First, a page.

I was rolling into the end of a hectic project. It was the day before our final proposal and I still had a lot of work to do.
We ate lunch and dinner at our desks and worked till about 10pm. I stumbled out of the office, walked about fifteen minutes looking for a taxi. I finally found a cab, flagged it down and got in.
I was staying at a hotel for the project and I would be flying back home after the presentation the next day.
I sat in the taxi making mental notes – wake up early tomorrow, pack, go back to work, finish the proposal, send for review, make corrections, get signatures and approval, rush out of work to airport and fly home.
There was a toll booth between office and the hotel. Normally, the taxi driver either asks the passenger to pay the toll when they get to the booth, or adds it into the fare at the end. This driver didn’t say anything at the toll plaza so I assumed he would add the toll into the fare at the end.
When we got to the hotel, the taxi driver gave me the bill, and it was a lot more than I expected. I asked how he came to that amount, he showed me that he had factored in a higher amount to bring me there, and he had added in the toll gate fees twice.
He said, since he was bringing me to a place where he wouldn’t be able to pick up another passenger, he had to charge me for the total cost to get himself back home. I could live with the higher amount, but did he have to charge me for the toll going back too? Like I had woken him out of his house and inconvenienced him with my petty taxi requests.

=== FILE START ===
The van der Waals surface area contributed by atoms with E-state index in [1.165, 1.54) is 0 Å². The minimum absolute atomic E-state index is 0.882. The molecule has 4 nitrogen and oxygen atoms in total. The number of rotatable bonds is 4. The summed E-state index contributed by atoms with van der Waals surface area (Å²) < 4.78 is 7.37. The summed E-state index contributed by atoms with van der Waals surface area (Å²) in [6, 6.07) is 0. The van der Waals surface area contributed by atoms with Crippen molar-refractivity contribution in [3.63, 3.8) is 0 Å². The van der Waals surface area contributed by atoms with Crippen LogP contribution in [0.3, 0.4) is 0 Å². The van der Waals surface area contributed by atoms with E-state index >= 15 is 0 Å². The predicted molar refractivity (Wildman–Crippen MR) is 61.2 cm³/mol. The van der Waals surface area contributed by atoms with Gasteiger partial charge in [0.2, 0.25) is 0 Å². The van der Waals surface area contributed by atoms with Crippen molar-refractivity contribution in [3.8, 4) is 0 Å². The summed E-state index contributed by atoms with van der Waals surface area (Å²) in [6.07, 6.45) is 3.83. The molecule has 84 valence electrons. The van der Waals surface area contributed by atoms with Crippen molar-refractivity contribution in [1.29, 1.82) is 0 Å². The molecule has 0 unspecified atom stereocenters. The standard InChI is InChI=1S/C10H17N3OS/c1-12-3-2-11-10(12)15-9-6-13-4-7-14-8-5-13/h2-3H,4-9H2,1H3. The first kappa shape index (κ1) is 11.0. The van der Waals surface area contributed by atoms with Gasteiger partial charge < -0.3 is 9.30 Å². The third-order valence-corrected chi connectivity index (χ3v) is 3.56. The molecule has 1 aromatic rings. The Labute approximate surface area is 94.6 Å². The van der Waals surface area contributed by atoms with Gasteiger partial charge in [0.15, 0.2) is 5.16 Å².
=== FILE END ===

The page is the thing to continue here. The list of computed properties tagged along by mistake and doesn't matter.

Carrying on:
The price wasn’t a big deal, transportation was being paid for by the office, but the whole thing upset me.
I started to argue with him.
“Can’t you just pick someone else up?”
“What if I show you a place where you will find people pick up?”
“If you’re going back, how do I know you will take the toll road? I know it is nice and convenient, but if you were driving back at night with no traffic and paying your own money, you would probably take the free road.”
He shot down all my suggestions.
He was a big guy with a rough beard. Not tall, but fat and settled in comfortably like he would have trouble getting out of the cab.
He dismissed all my points with a backward wave of his hand, I was wasting his time.
Finally, I gave up, gave him the money and went up to my room.
Three hours later, I was still awake, sitting in bed and thinking, “Why would the taxi driver assume he could take advantage of me? Is there something written on my face that lets people know that I won’t fight back?”
I should have said something. I should have thrown the amount I thought he deserved at him and stormed out of the taxi. He could have struggled out of the cab, chased me down and then what?
I couldn’t sleep at all that night.
In another two hours, I was out of bed. I got dressed and headed downstairs. The hotel attendant called a cab to take me to the office. As I got into the taxi, I asked the driver, “When you drop me, will you also charge me the amount it costs you to come back here?”